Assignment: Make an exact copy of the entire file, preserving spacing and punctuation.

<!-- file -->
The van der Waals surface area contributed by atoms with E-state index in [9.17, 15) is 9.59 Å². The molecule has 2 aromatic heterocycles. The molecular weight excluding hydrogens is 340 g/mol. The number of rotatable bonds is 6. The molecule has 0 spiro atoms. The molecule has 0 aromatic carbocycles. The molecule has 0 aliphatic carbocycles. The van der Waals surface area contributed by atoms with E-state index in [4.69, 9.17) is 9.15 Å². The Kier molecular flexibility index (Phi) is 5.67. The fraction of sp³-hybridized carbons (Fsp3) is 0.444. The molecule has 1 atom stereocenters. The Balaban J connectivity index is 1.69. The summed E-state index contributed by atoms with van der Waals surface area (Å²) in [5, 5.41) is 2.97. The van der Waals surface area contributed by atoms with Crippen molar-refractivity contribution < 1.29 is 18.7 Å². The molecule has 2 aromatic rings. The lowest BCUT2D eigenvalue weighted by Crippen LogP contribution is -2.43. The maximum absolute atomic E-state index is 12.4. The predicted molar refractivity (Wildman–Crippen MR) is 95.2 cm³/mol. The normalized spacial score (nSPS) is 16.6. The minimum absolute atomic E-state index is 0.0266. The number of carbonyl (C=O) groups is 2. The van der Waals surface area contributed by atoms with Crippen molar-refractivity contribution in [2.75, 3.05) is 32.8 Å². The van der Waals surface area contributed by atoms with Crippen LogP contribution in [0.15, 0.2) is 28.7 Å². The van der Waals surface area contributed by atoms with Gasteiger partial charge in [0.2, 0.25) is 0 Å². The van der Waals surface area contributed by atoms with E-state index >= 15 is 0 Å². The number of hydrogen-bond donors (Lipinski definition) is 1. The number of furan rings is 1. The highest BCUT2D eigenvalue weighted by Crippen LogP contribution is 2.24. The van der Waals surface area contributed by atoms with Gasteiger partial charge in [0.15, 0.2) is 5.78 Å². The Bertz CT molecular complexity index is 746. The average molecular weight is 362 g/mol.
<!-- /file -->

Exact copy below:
The van der Waals surface area contributed by atoms with E-state index in [9.17, 15) is 9.59 Å². The molecule has 2 aromatic heterocycles. The molecular weight excluding hydrogens is 340 g/mol. The number of rotatable bonds is 6. The molecule has 0 spiro atoms. The molecule has 0 aromatic carbocycles. The molecule has 0 aliphatic carbocycles. The van der Waals surface area contributed by atoms with E-state index in [4.69, 9.17) is 9.15 Å². The Kier molecular flexibility index (Phi) is 5.67. The fraction of sp³-hybridized carbons (Fsp3) is 0.444. The molecule has 1 atom stereocenters. The Balaban J connectivity index is 1.69. The summed E-state index contributed by atoms with van der Waals surface area (Å²) in [5, 5.41) is 2.97. The van der Waals surface area contributed by atoms with Crippen molar-refractivity contribution < 1.29 is 18.7 Å². The molecule has 2 aromatic rings. The lowest BCUT2D eigenvalue weighted by Crippen LogP contribution is -2.43. The maximum absolute atomic E-state index is 12.4. The predicted molar refractivity (Wildman–Crippen MR) is 95.2 cm³/mol. The normalized spacial score (nSPS) is 16.6. The minimum absolute atomic E-state index is 0.0266. The number of carbonyl (C=O) groups is 2. The van der Waals surface area contributed by atoms with Crippen molar-refractivity contribution in [2.75, 3.05) is 32.8 Å². The van der Waals surface area contributed by atoms with Crippen LogP contribution in [0.15, 0.2) is 28.7 Å². The van der Waals surface area contributed by atoms with Gasteiger partial charge in [0.2, 0.25) is 0 Å². The van der Waals surface area contributed by atoms with E-state index >= 15 is 0 Å². The number of hydrogen-bond donors (Lipinski definition) is 1. The number of furan rings is 1. The highest BCUT2D eigenvalue weighted by Crippen LogP contribution is 2.24. The van der Waals surface area contributed by atoms with Gasteiger partial charge in [0.15, 0.2) is 5.78 Å². The Bertz CT molecular complexity index is 746. The average molecular weight is 362 g/mol.